I don't think that Microsoft has defined their final marketing strategy around Orinoco (although Charles mentions that it will be part of SS 2008 R2) . When I met with the Orinoco team in April, they were still gathering feedback from potential customers as to how to market the CEP technology. But, I can imagine that for the immediate future, Orinoco will be free to users of SQL Server. I can also imagine that some part of Orinoco will be free to Visual Studio users (like SQL Server Express) and that an Enterprise version will be licensed like SQL Server. Perhaps a free developer version will come with MSDN? Perhaps it will be a free add-on to SQL Server in the same way that Reporting Services is free. This can be used to drive more SQL Server sales, and put a damper on competitive products like Sybase RAP. It can also be a compelling factor for developers to choose Windows instead of Linux for their CEP servers.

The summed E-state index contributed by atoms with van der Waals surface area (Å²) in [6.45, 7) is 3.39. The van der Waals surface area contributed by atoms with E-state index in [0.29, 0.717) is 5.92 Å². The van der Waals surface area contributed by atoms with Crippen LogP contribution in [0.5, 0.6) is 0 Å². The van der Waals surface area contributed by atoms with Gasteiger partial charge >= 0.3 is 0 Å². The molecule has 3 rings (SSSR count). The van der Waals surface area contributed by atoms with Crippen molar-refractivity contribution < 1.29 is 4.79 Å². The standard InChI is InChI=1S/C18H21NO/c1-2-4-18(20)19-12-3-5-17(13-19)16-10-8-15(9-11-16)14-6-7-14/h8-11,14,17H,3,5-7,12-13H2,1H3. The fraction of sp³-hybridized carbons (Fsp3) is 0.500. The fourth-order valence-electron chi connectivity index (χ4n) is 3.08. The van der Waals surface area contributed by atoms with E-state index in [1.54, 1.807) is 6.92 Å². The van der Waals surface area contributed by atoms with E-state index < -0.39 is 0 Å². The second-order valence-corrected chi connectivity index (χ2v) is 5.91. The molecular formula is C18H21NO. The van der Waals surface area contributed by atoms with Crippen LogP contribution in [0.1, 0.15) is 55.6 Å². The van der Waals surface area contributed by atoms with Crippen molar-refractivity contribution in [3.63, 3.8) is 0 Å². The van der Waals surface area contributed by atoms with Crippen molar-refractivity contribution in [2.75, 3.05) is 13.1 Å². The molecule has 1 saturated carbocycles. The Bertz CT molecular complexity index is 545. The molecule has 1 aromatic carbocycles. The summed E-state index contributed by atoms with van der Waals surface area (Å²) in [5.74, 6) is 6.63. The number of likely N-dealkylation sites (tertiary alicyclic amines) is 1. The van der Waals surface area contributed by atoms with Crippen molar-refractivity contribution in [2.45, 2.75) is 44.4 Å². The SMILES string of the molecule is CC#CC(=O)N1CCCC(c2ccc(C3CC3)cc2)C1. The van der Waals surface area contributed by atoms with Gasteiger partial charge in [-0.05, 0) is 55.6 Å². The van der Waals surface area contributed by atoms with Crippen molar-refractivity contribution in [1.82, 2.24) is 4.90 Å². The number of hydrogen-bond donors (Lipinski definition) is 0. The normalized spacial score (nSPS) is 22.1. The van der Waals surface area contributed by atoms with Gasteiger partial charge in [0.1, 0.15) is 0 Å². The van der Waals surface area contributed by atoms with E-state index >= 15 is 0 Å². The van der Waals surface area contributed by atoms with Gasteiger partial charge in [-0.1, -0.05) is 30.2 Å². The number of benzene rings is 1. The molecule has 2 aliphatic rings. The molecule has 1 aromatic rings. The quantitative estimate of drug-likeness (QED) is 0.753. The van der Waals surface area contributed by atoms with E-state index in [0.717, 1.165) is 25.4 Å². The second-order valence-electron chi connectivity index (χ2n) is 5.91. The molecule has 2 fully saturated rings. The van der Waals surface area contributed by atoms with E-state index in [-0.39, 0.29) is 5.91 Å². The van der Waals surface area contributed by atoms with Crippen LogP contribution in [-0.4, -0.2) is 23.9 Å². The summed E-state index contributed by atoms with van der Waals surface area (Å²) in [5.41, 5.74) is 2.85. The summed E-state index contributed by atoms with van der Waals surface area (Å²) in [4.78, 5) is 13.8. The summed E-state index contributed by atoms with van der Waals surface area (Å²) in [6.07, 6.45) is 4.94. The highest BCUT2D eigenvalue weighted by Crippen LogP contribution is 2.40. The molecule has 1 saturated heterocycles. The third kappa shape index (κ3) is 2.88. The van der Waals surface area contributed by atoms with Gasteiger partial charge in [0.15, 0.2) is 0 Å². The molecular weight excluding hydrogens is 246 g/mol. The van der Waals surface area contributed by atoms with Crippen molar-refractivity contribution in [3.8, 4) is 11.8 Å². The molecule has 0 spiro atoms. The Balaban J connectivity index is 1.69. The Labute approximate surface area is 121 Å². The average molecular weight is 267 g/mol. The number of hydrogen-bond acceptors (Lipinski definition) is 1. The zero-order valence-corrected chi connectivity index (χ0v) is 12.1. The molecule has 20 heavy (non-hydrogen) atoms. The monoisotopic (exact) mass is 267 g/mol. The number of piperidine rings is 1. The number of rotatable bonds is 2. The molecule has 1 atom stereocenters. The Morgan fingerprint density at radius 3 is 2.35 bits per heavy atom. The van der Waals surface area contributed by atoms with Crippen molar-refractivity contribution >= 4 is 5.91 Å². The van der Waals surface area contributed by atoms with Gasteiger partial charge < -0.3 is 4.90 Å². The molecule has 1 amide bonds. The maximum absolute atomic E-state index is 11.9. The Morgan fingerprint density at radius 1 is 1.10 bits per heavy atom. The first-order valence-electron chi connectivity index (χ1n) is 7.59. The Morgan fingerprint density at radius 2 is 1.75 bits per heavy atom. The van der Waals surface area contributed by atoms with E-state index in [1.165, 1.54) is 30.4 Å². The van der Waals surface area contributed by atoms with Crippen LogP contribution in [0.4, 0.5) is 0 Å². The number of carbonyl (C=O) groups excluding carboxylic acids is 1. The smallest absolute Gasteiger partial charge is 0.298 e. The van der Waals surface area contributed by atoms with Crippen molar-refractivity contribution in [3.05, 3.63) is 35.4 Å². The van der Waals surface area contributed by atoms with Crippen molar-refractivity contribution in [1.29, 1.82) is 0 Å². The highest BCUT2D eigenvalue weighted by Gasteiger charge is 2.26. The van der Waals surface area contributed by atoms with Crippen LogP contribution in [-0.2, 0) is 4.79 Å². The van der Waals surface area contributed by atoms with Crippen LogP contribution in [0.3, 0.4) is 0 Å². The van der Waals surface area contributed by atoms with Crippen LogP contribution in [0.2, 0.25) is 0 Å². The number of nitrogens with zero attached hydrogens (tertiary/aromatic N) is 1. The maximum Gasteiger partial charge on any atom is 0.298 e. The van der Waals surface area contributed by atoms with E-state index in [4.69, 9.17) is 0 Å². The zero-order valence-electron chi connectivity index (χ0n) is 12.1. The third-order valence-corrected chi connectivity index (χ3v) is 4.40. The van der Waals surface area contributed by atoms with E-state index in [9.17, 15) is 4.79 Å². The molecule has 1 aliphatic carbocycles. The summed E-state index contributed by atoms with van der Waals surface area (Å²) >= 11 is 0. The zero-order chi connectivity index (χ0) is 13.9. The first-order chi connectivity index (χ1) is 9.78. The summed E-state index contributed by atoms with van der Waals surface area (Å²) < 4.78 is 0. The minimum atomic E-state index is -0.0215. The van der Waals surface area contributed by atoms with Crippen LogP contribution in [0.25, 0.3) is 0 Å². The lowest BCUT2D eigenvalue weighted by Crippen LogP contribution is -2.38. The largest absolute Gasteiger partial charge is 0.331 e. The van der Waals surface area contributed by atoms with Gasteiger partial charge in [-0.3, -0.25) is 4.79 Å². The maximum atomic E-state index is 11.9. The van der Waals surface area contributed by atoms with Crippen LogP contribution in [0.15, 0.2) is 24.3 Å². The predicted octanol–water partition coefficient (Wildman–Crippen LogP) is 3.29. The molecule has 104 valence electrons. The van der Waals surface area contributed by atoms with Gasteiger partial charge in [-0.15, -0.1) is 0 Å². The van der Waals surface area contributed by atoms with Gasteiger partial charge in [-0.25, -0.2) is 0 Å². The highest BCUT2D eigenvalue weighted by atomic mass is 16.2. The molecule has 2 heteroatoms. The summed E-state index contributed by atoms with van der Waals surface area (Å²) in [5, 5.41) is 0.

This means that every .Net developer will have access to CEP technology at a price point that will make it extremely attractive.

CEP vendors like CorAleri, Streambase, and Apama will inevitably find themselves under a degree of pricing pressure. When the 2-ton gorilla bursts into the room with a free or low-cost offering, everyone has to sit up and take notice.

Orinoco is still a while away from being as polished as some of the commercial CEP products. But, the prospect of using LINQ, the integration with Microsoft HPC, and the ability to use Visual Studio as the IDE have gotten us pretty excited.

More later....


©2009 Marc Adler - All Rights Reserved.
All opinions here are personal, and have no relation to my employer.

14 comments:

Anonymous said...

I see two serious problems with this: